October 28, 2012
Then the Lord blessed Job’s latter days more than his former ones. He had fourteen thousand sheep, six thousand camels, one thousand yoke of oxen, and one thousand female donkeys. He also had seven sons and three daughters.
Under a Cajun moon I lay me open There is a spirit here that won't be broken Some words are sad to sing Some leave me tongue-tied (But the hardest thing to tell you ) But the hardest words I know Are I love you goodbye I love you goodbye
-Thomas Dolby, "I Love You Goodbye," 1992
I can still remember it like it was yesterday; presiding at a funeral of a man just a year younger than me who committed suicide. His grieving partner was devastated as was the young man's parents who lost their only child.
I've read this ending of the book of Job before and never really thought much about it. God restores Job with cattle and sheep and even more children. A happy ending to a man that had to deal with so much pain.
But while Job did get children and livestock, I have to think there was some sense of grief as well for what was lost. Job might have celebrated having children again, but there had to be pain in his heart for the ones he lost.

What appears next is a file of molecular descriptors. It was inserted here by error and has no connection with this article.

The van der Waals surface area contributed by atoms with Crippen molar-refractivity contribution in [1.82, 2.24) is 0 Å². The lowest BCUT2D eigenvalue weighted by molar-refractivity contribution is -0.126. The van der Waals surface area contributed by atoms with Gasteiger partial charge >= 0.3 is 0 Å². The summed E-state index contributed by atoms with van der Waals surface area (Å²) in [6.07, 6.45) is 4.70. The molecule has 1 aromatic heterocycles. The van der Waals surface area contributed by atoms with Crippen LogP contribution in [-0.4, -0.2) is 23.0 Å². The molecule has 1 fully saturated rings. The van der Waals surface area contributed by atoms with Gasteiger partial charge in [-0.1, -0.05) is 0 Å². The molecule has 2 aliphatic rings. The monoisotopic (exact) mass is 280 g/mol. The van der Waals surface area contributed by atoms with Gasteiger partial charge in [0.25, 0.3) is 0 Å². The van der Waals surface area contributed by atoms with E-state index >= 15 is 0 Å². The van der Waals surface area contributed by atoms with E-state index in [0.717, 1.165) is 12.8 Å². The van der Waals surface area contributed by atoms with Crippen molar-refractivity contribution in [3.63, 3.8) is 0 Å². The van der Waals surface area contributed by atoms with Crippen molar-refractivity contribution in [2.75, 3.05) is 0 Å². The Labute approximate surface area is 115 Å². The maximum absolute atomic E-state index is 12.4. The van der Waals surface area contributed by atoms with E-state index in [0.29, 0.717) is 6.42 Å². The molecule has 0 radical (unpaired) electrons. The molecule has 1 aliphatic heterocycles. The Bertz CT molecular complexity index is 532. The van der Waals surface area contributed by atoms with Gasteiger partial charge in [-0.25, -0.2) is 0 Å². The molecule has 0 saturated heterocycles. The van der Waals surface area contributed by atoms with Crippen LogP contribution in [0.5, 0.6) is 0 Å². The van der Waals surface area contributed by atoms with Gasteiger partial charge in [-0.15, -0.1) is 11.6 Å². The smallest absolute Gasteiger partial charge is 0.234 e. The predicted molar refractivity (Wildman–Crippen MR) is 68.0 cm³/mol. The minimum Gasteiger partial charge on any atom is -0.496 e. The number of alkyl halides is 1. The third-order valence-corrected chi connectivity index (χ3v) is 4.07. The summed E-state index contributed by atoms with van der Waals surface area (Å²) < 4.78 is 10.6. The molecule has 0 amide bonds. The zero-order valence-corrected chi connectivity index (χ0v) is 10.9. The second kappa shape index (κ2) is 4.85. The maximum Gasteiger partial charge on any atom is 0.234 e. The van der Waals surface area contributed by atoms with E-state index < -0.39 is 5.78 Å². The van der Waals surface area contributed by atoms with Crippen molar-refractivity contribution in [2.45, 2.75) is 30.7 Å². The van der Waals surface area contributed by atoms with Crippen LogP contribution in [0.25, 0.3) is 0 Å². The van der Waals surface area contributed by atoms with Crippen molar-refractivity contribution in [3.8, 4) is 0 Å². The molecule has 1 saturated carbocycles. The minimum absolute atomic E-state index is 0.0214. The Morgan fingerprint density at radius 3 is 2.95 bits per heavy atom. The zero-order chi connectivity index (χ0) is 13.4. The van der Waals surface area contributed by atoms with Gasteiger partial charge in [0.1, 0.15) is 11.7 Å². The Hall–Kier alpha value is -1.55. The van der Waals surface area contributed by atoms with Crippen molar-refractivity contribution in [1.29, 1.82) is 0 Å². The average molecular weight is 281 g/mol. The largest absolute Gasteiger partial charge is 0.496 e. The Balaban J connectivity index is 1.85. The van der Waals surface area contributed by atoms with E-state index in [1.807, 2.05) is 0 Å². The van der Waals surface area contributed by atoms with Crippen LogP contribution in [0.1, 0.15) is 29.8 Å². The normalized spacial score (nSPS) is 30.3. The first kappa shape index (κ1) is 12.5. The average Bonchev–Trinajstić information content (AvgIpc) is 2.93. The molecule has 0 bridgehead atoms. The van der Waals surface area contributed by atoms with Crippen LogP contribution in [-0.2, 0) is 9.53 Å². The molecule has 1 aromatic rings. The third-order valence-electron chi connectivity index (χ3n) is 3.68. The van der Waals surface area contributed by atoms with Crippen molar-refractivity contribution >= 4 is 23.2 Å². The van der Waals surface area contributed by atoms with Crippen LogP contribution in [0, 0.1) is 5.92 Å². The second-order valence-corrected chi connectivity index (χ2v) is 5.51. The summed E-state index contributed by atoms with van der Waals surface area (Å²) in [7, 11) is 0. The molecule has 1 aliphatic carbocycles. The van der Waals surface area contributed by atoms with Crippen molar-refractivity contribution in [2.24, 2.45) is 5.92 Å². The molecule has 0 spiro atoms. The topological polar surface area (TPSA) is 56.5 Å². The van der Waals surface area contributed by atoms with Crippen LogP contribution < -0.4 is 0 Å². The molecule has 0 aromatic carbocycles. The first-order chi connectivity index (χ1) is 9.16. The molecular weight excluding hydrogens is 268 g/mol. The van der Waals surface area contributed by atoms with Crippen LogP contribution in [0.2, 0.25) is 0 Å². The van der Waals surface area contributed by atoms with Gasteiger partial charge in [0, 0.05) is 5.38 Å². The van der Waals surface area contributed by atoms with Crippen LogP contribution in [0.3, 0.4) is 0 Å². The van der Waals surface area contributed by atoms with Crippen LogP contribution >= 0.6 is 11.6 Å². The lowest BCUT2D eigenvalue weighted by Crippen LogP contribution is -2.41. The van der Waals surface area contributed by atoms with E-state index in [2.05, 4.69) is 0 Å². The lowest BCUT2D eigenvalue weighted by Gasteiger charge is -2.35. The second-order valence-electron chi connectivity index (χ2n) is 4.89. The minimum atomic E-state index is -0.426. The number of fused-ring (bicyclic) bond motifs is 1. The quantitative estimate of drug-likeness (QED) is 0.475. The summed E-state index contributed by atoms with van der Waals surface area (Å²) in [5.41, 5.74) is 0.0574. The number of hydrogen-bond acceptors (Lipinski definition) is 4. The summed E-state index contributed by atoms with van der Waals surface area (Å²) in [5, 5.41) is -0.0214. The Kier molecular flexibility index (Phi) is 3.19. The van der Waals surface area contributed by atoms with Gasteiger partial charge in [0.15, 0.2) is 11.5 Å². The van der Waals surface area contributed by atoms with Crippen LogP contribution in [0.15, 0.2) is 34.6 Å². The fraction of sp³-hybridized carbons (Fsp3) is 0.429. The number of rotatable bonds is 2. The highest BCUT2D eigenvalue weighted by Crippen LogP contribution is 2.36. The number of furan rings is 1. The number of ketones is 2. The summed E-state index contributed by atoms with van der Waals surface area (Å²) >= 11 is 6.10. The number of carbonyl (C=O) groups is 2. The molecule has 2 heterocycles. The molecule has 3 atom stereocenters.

Job is a happy ending in the same way that we celebrate the Ressurection. Jesus was able to defeat death, but he was different, not simply restored.
Job's ending is a reminder of God's presence in our lives. The ending isn't a guide to life, as it is a reminder of God's love for us even when we don't have a happy ending.
Sometimes life is simply about saying goodbye, about letting go, about loss. Sometimes there is no nice ending to wrap up the story. Sometimes the story ends horribly.
But good times or bad, God is there, present. That's probably not the ending we all want, but on this side of heaven it is enough.
Here is what other scholars and pastors have to say on Job 42:
Presbyterian pastor Carol Howard Merritt wonders if this passage and others in the Bible only work for those who are privileged in society and not those on the margins.
Episcopal Priest Rick Morley sees a hidden Easter message of hope in the last chapter of Job.
Finally, via Tony Jones comes a woman who wonders why she believes God is good despite all of the tragedies and heartaches this world offers.
Photo: Dürer, Albrecht, 1471-1528. Job on the dunghill, and his wife pours water on his sores, from Art in the Christian Tradition, a project of the Vanderbilt Divinity Library, Nashville, TN. http://diglib.library.vanderbilt.edu/act-imagelink.pl?RC=46323
Dennis Sanders is the Associate Pastor at First Christian Church in Minneapolis.